Native Americans: Ghosts & Spirits

Native Americans: Beliefs in Ghosts & SpiritsNative American spiritual beliefs hold rich accounts of ghosts and spirits - that the dead live on and even visit us. Death is typically viewed as a door into the next life, or world, and not something to be feared but embraced.

"We believe that the spirit pervades all creation and that every creature possesses a soul in some degree, though not necessarily a soul conscious to itself. The tree, the waterfall, the grizzly bear, each is an embodied force, and as such an object of reverence." - Ohiyesa, Sioux 1902 (aka Charles Eastman)

The Native American belief in spirit (and ghost) visitation can be found in an amazing speech made in 1854, by Chief Seattle:

"And when the last red man shall have perished from the earth and his memory among white men shall have become a myth, these shores shall swarm with the invisible dead of my tribe, and when your children's children shall think themselves alone in the field, the store, the shop, upon the highway or in the silence of the woods, they will not be alone." - Chief Seattle, 1854

This incredible Native American idea of spirit interaction with the living, what we call spirits or ghosts, could be understood as meaning that Chief Seattle's people (Suquamish) will be with us, for we are all connected as one, great humanity - brothers. However, his address from 1854 is also haunting as we continue to read his words for he seemed to give a warning that, in the afterlife, ghosts and spirits affect the living:

"The white man will never be alone. Let him be just and lindly deal with my people, for the dead are not powerless. Dead - I say? There is no death. Only a change of worlds."

We might say that Native American beliefs in the afterlife reveal a hidden, spirit world that interacts with this earthly plane - a greater, underlying connection that exists before our eyes - many remaining unaware of its existence. Black Elk, a Lakota Sioux medicine man, had much to say about the unseen world of Spirit co-existing with the physical world we know:

“The first peace, which is the most important, is that which comes within the souls of people when they realize their relationship, their oneness with the universe and all its powers, and when theyrealize at the center of the universe dwells the Great Spirit, and that its center is really everywhere, it is within each of us.”

"The Great Spirit is everywhere; he hears whatever is in our minds and our hearts, and it is not necessary to speak to him in a loud voice."

This idea of a Great Spirit being everywhere and within everything is the meaning behind Black Elk's words. Here are two more quotes from this great Native American:

“Peace will come to the hearts of men when they realize their oneness with the universe. It is everywhere.”

“The Holy Land is everywhere.”

Another example of this idea is reflected in the story of how the great warrior, Crazy Horse, was said to have found his courage and strength. According to the book, Black Elk Speaks, Crazy Horse shared with Black Elk his vision that occurred in the spirit world:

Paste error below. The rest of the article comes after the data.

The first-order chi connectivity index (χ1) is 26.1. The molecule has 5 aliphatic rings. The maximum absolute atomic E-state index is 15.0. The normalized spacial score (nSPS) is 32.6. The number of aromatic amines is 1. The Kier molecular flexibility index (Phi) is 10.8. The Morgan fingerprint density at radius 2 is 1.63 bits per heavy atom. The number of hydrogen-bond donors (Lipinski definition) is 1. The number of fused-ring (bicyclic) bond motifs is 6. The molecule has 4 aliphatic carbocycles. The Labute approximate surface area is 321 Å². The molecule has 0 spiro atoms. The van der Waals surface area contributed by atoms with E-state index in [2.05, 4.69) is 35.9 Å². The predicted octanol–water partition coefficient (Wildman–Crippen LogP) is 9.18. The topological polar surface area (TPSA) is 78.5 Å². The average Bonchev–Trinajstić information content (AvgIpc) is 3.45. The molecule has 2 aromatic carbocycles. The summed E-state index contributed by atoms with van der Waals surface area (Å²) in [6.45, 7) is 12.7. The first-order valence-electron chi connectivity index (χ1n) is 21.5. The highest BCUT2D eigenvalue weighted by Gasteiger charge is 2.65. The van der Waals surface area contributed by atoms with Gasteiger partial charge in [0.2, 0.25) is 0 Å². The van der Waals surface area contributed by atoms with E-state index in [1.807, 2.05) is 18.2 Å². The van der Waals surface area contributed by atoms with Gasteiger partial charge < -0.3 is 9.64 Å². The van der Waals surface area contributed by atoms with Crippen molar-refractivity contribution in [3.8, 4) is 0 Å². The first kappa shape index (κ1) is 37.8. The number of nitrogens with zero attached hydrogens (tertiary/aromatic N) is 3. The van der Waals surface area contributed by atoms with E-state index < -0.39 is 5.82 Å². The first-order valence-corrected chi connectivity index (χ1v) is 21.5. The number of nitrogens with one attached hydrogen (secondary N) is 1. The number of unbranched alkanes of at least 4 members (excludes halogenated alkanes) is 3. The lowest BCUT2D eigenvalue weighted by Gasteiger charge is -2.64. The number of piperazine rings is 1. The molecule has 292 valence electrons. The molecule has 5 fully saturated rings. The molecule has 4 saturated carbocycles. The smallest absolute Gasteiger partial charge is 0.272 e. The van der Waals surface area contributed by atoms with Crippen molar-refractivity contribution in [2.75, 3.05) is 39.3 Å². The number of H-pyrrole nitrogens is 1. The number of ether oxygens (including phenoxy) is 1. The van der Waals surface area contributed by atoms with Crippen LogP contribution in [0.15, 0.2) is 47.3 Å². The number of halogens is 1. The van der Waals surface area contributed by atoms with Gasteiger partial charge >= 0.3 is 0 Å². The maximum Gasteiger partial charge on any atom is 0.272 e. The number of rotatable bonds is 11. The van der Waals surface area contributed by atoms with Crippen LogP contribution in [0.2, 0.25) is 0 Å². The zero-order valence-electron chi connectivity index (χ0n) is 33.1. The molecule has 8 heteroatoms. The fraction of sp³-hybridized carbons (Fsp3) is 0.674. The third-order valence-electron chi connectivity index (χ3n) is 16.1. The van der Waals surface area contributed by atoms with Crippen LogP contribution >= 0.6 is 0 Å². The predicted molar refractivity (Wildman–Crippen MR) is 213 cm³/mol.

“Crazy Horse dreamed and went into the world where there is nothing but the spirits of all things. That is the real world that is behind this one, and everything we see here is something like a shadow from that one.”

Crazy Horse also described his horse floating and moving differently above the field (thus, "Crazy Horse") in his powerful vision. It's been said that he was able to move in and out between the spirit realm and the physical world, able to see both, and so his courage and power was greater than most men.

Let's consider the concept that people can make a choice to move beyond this plane after death of the body but still interact with the living (at times, as loving, guiding spirits often seen in dreams and visions), or consistently remain behind, earthbound and troubled (what we would call ghosts). We can find this choice upon death of the body reflected in Native American beliefs by reading A Speech to the Dead by Native American (Luiseno) Chief Fox:

"Now this day you have ceased to see daylight.
Think only of what is good.
Do not think of anything uselessly.
You must think all the time of what is good.
You will go and live with our nephew.
And do not think evil towards these your relatives.
When you start to leave them this day you must not think backwards of them with regret.
And do not think of looking back at them.
And do not feel badly because you have lost sight of this daylight.
This does not happen today to you alone, so that you thus be alone when you die.
Bless the people so that they may not be sick.
This is what you will do.
You must merely bless them so that they may live as mortals here.
You must always think kindly.
Today is the last time I shall speak to you.
Now I shall cease speaking to you, my relative."

The following are other interesting stories and pictures that have to do with Native Americans, ghosts and spirits:
Spirit Horse Ghost Picture
Native American Ghost in Mirror Picture
Native American Ghost Face Photo
Native American Haunting Ghost Story
Destruction of Native American Culture